For Wood as for the other Christian exegetes, O’Connor is fundamentally a comic writer. Her droll puncturing of her characters’ self-satisfaction is underwritten by a larger comic sense deriving from the good news of Catholic eschatology. What the secular reader may perceive as barren “Southern Gothic” terrain, by turns banal and terrifying, is actually, Wood claims, suffused with prevenient grace—a divine pressure on the wills of characters whose entanglement in original sin has left them psychologically alienated from their Saviour. Through violence or humiliation or both, they must learn that it is futile to hide from an infinitely caring God.
From this point of view, the grace that is implied at the end of both of O’Connor’s novels and most of her stories cannot be faulted as a deus ex machina device; it resolves an underground spiritual battle at work from the outset. According to O’Connor’s comic vision, her heroes never stand a chance of possessing the worldly independence they think they want. Instead, they get liberated into the only freedom that counts: the freedom to obey. As O’Connor declared about Wise Blood, for some readers “Hazel Motes’s integrity lies in his trying with such vigor to get rid of the ragged figure [Christ] who moves from tree to tree in the back of his mind. For the author, his integrity lies in his not being able to.”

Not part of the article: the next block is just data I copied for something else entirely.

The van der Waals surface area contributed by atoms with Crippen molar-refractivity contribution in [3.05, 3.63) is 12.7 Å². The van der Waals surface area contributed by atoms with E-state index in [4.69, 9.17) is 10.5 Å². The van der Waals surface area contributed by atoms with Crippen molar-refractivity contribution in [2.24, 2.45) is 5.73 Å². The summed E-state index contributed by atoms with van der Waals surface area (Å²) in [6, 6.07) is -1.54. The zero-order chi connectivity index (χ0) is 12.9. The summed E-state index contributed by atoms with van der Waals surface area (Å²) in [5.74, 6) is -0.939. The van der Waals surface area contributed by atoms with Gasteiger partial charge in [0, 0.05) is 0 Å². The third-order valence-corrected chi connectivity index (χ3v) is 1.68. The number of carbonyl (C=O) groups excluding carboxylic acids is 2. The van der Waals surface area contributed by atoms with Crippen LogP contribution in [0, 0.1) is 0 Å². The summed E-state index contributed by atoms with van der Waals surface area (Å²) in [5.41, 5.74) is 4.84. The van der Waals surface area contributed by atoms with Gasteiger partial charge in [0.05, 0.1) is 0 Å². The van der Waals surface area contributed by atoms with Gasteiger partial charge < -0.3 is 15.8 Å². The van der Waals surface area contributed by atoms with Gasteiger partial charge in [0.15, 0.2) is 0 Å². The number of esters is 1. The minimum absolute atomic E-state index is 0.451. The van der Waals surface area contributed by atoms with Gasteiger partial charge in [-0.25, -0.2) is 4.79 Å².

So far, so orthodox. As Wood feels obliged to concede, however, the quality of “Christianity” apparent in O’Connor’s relation to her characters must give us pause. Outside her fiction, she insistently avowed her allegiance to Vatican II theology, whereby God is regarded as continually expressing his benevolence within ordinary life. Such an outlook ought to prompt depictions of a world in which charity and compassion make at least a modest daily showing against sin. But the fiction tells a quite different story. With few exceptions, O’Connor’s characters can be divided into the stupid, the wicked, and the insufferably pretentious. However they may be presumed to stand with God, they strike us as objects of unremitting condescension. There is something suspiciously cruel, moreover, about a divine love that manifests itself chiefly in catastrophic, often annihilating, interventions against smugness. O’Connor’s God would seem to manifest himself only in exercises of power less reminiscent of the New Testament than of Jahweh at his most dyspeptic. As Wood observes with mournful delicacy, “O’Connor the Christian writer does not always discern that God’s resounding Yea always precedes and follows his devastating Nay.”
Like other Christian interpreters before him, Wood attempts to save the day by drawing finer theological distinctions. For him, O’Connor is not a Manichean who despises the world but only a latter-day Jansenist—a sympathizer, that is, with the branch of Catholic thought that rejected humanism, conceived of Christ as stern and inscrutable, and emphasized suffering and penitence as the only road to holiness. But this, as O’Connor recognized whenever she herself commented on Jansenism, is no defense at all, since the mainstream Church has always accused the Jansenists precisely of being Manicheans. Thus she strenuously and repeatedly disavowed any belief in Jansenist principles. Indeed, she even risked an opposite heresy by endorsing the mystical “evolutionary Christianity” of Teilhard de Chardin, whereby organic matter itself supposedly contains an inherent salvational teleology.